The ATO is currently working on rolling out e-invoicing for Australian businesses, with the marketed benefits of cost savings and shorter payment times. But what does it all mean for accountants and their clients?
‘PDF is not e-invoicing’: ATO explains new payment experience
E-invoicing is set to roll out over 2020, with the federal government recently announcing that agencies capable of receiving e-invoices will start paying e-invoices up to $1 million in value within five days or pay interest on any late payments.
Speaking to Accountants Daily, ATO deputy commissioner John Dardo said e-invoicing was not be mistaken with PDF invoices.
“The current experience is where you go into your software, you generate an invoice from the software, but when you want to send it, there are only a few options to send it — print and mail, fax, or attach to an email with a PDF,” Mr Dardo explained.
“This means when it gets to the other side, the person has to usually key it. They have to get it, they have to key it. The business owner has to figure out what the address is, and when it gets to the other side, they have to key it and they’ve got to find a way to get it back to the owner, either by fax, PDF or post.
“That’s just old world and not digital. People call it electronic, but I don’t think it is; it is primitive.”
Instead, e-invoicing promises to send the digital invoice directly to a customer’s software, even if the buyer and supplier are using different software, preventing a number of potential errors, including manual data entry errors or fake invoices.
“The end state that we want here is that when a business owner generates an invoice, they are able to send it to their destination without knowing the address, and that they just need to know the other person’s business, their ABN,” Mr Dardo said.
“When it gets to the destination, it comes in digitally and does not need to be rekeyed, and when they want to send something back, they can send it without needing to know the address, and whatever they send back comes in digitally without needing to be rekeyed.”
Research from Deloitte Access Economics has found that e-invoicing could result in economy-wide benefits of up to $28 billion over 10 years.
These benefits include faster payment times, leading to improved cash flow, as well as cost savings from cheaper processing costs and fewer errors.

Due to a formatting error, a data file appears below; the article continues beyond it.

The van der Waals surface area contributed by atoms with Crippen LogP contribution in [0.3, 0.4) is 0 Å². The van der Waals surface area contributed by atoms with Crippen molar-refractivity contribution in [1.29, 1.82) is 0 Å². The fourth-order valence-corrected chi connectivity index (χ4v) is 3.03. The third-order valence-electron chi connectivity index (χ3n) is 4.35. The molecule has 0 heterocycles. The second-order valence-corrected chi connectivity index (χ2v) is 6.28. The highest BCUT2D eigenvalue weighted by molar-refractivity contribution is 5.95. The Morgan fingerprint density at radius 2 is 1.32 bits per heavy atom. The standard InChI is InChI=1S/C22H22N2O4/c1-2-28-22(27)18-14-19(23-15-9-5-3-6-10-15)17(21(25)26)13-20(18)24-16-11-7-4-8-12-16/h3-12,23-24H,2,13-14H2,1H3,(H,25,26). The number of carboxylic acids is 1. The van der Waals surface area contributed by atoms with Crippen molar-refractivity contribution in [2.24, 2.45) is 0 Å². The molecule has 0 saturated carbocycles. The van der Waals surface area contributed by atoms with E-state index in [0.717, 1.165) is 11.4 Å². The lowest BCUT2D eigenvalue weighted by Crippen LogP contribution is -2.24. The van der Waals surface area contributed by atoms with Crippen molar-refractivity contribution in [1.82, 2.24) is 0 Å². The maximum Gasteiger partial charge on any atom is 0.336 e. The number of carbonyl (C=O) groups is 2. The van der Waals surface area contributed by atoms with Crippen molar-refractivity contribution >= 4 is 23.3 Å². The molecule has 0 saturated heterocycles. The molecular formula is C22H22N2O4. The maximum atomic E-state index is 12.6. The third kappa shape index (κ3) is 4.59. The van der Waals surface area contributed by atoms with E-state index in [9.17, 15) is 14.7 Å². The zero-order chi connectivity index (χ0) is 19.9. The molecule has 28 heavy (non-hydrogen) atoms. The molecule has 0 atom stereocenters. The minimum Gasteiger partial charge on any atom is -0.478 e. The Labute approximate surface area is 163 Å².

For example, it has been estimated to cost businesses $30.87 to process a paper invoice, $27.67 for a PDF invoice, but only $9.18 to process an e-invoice.
Where we are now
Late last month, the ATO was established as the Australian PEPPOL Authority, an e-invoicing framework being used in 34 countries globally.
The announcement signals the move to the next implementation phase for the Tax Office, setting up “access points” for software providers to use.
For tax professionals, Mr Dardo believes there’s still time to get up to speed before advising clients.
“When I think of the adoption pathway for e-invoicing, the first thing we need to do is to get the law and we got that; the second thing was to get the PEPPOL authority and we’ve now got that; and the third thing we need to do is to get the access points set up,” he said.
“Access points are the people that will do the translation and will also be able to do the directory — they will know the digital address destination.
“Those access points are largely being built by private sector with a couple of government sector ones. We already have applicants applying to be access points, and in the next month or so, we will announce access points and that’s the third implementation phase.
“Businesses can’t do anything until they are up and running.
“The next implementation phase is the software developers actually using the access points — the Xeros, the MYOBs to do that.
“Once that happens, then I think we are in a position to say, ‘Hey, make sure your software can do digital invoicing’.
“In most cases, a business shouldn’t have to do anything or an additional option will appear on the menu instead of fax, email or paper, there will be an option to send a digital invoice — it should be as simple as that.”
Mr Dardo also hinted that e-invoicing will just be the first step in digitising the entire payment cycle.
“E-invoicing is what is in the public domain as the first announcement, but we’re not talking about e-invoicing here; we’re talking about the whole procure to pay cycle; e-invoicing is just the first deliverable because it was the easiest one,” Mr Dardo said.
“We’re going to do purchase orders, remittances, we’re going to do the whole lot from beginning to end.”
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